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“When you get a message that is grammatically correct and has a voice and is put together, it is very attractive, it definitely adds hotness points,” says New Yorker Grace Gold.
“People who send me text-type messages, and horrific grammatical errors?
I just delete them.” She recalls the red flag raised by one potential suitor who had written his entire dating profile in lowercase.
“Before, we just heard informal language in spoken contexts, but now it surrounds us all the time” on email, text, instant message and social media, he says.
“Whenever there are enough young people using language in a new way, you get hand-wringing about how language is falling apart.
We saw it in the ’20s, then the ’50s, and we see this cycle happening again.” One reason people judge grammar and spelling snafus so harshly is that they can reflect the level of effort, or lack thereof, that folks put into their bio.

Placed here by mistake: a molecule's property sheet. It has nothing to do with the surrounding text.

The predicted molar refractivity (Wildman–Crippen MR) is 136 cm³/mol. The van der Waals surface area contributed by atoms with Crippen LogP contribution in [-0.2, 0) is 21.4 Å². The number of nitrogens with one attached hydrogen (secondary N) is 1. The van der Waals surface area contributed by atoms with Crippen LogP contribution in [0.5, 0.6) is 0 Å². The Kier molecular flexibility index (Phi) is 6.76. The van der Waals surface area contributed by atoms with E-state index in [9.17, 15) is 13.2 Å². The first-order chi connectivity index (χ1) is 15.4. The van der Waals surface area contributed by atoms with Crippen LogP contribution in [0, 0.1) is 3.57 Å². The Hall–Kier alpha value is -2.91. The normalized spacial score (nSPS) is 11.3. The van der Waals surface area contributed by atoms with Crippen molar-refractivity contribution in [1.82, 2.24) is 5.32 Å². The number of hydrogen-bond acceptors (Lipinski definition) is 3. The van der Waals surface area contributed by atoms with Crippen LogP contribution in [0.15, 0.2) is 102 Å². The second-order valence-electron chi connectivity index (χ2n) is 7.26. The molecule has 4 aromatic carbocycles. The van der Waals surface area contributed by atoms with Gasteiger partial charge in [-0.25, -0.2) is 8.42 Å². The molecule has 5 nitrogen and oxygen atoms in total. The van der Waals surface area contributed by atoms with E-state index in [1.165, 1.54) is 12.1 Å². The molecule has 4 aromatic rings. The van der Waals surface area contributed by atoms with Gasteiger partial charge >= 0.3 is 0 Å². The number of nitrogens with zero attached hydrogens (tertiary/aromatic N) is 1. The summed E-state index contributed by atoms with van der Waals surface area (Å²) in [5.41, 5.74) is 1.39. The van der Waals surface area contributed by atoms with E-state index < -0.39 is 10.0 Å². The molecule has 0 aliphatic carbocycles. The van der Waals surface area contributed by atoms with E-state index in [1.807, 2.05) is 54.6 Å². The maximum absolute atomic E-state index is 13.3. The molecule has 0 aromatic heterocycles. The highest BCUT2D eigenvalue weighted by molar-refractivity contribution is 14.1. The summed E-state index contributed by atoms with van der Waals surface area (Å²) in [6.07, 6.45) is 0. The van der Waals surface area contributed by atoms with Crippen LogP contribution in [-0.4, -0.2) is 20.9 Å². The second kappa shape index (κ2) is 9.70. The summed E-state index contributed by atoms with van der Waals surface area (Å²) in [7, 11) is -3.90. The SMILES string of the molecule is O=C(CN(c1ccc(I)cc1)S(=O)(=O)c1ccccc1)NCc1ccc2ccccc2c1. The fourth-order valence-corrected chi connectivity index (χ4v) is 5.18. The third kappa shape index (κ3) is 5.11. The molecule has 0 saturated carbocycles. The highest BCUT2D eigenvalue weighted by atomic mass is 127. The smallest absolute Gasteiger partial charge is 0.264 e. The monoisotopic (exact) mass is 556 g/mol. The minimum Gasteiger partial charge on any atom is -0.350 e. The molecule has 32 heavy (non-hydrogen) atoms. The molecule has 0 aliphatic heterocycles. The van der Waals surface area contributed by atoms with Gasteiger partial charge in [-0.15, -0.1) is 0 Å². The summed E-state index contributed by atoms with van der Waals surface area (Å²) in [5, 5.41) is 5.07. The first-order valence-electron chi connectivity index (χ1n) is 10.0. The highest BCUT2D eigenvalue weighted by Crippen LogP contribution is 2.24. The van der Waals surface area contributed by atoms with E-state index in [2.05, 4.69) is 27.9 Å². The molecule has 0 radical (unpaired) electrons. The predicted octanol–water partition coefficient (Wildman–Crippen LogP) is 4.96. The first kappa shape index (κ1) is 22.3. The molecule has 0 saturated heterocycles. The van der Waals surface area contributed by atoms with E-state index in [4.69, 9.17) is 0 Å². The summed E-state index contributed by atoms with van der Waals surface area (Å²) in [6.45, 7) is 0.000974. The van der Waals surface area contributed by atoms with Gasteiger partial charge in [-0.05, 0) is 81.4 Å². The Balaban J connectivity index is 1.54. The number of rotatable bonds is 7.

“People use quality of writing as an indication of work ethic,” says Max Lytvyn, co-founder of automated-proofreading company Grammarly.
When Jeff Cohen was getting ready to meet his Ok Cupid date for drinks in Manhattan, he started to have second thoughts as he reread the glaring grammatical error in her last message: “I will see you their.” The date flopped for a couple of reasons, but bad grammar bothers Mr. Learning a potential mate doesn’t know the difference between “there,” “they’re” and “their” is like discovering she loves cats, he says. With crimes against grammar rising in the age of social media, some people are beginning to take action. For love, these folks say written communications matter, from the correct use of semicolons, to understanding the difference between its and it’s, and sentences built on proper parallel construction.